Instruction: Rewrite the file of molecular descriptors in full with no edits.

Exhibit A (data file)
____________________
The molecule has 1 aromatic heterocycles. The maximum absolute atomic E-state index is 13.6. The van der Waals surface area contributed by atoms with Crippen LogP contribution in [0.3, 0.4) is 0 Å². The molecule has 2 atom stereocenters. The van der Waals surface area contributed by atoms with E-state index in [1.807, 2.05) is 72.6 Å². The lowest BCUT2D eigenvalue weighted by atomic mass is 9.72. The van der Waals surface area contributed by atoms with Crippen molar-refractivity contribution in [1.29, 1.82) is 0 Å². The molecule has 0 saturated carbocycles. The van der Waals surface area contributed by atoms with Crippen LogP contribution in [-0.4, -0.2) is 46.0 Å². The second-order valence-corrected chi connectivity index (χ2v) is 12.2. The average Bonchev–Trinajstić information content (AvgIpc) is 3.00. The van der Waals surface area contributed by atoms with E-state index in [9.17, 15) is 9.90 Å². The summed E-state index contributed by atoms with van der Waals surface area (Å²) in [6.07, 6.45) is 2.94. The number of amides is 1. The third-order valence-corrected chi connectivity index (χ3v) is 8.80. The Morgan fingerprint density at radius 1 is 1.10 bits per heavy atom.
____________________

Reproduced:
The molecule has 1 aromatic heterocycles. The maximum absolute atomic E-state index is 13.6. The van der Waals surface area contributed by atoms with Crippen LogP contribution in [0.3, 0.4) is 0 Å². The molecule has 2 atom stereocenters. The van der Waals surface area contributed by atoms with E-state index in [1.807, 2.05) is 72.6 Å². The lowest BCUT2D eigenvalue weighted by atomic mass is 9.72. The van der Waals surface area contributed by atoms with Crippen molar-refractivity contribution in [1.29, 1.82) is 0 Å². The molecule has 0 saturated carbocycles. The van der Waals surface area contributed by atoms with Crippen LogP contribution in [-0.4, -0.2) is 46.0 Å². The second-order valence-corrected chi connectivity index (χ2v) is 12.2. The average Bonchev–Trinajstić information content (AvgIpc) is 3.00. The van der Waals surface area contributed by atoms with E-state index in [9.17, 15) is 9.90 Å². The summed E-state index contributed by atoms with van der Waals surface area (Å²) in [6.07, 6.45) is 2.94. The number of amides is 1. The third-order valence-corrected chi connectivity index (χ3v) is 8.80. The Morgan fingerprint density at radius 1 is 1.10 bits per heavy atom.